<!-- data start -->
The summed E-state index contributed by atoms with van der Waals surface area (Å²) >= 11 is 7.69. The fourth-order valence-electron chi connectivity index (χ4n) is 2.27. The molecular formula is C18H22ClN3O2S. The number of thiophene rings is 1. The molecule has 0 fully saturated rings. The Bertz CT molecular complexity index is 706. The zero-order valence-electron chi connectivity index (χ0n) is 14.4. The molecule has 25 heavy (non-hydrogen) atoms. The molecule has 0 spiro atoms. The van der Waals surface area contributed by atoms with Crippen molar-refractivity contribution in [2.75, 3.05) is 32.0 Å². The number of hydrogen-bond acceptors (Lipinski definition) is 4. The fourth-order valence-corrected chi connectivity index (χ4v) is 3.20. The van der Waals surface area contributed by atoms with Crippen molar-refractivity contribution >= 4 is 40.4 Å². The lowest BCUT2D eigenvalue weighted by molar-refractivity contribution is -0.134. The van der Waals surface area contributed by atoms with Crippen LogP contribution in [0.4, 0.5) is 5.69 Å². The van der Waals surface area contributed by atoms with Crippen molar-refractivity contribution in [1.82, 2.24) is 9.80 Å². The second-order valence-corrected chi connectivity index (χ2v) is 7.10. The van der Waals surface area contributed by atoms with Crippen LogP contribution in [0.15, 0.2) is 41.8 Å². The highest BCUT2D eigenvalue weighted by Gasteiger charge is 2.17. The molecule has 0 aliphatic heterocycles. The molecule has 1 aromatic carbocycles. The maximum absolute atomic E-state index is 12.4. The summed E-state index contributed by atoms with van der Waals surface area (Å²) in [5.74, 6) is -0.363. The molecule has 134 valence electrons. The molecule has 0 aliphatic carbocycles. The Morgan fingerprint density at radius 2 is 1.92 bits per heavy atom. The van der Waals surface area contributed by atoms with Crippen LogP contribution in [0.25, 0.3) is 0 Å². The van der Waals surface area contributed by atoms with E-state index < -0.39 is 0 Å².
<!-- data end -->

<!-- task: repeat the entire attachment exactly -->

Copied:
The summed E-state index contributed by atoms with van der Waals surface area (Å²) >= 11 is 7.69. The fourth-order valence-electron chi connectivity index (χ4n) is 2.27. The molecular formula is C18H22ClN3O2S. The number of thiophene rings is 1. The molecule has 0 fully saturated rings. The Bertz CT molecular complexity index is 706. The zero-order valence-electron chi connectivity index (χ0n) is 14.4. The molecule has 25 heavy (non-hydrogen) atoms. The molecule has 0 spiro atoms. The van der Waals surface area contributed by atoms with Crippen molar-refractivity contribution in [2.75, 3.05) is 32.0 Å². The number of hydrogen-bond acceptors (Lipinski definition) is 4. The fourth-order valence-corrected chi connectivity index (χ4v) is 3.20. The van der Waals surface area contributed by atoms with Crippen molar-refractivity contribution >= 4 is 40.4 Å². The lowest BCUT2D eigenvalue weighted by molar-refractivity contribution is -0.134. The van der Waals surface area contributed by atoms with Crippen LogP contribution in [0.4, 0.5) is 5.69 Å². The van der Waals surface area contributed by atoms with Crippen molar-refractivity contribution in [1.82, 2.24) is 9.80 Å². The second-order valence-corrected chi connectivity index (χ2v) is 7.10. The van der Waals surface area contributed by atoms with Crippen LogP contribution in [0.15, 0.2) is 41.8 Å². The highest BCUT2D eigenvalue weighted by Gasteiger charge is 2.17. The molecule has 0 aliphatic heterocycles. The molecule has 1 aromatic carbocycles. The maximum absolute atomic E-state index is 12.4. The summed E-state index contributed by atoms with van der Waals surface area (Å²) in [5.74, 6) is -0.363. The molecule has 134 valence electrons. The molecule has 0 aliphatic carbocycles. The Morgan fingerprint density at radius 2 is 1.92 bits per heavy atom. The van der Waals surface area contributed by atoms with Crippen LogP contribution in [0.25, 0.3) is 0 Å². The van der Waals surface area contributed by atoms with E-state index < -0.39 is 0 Å².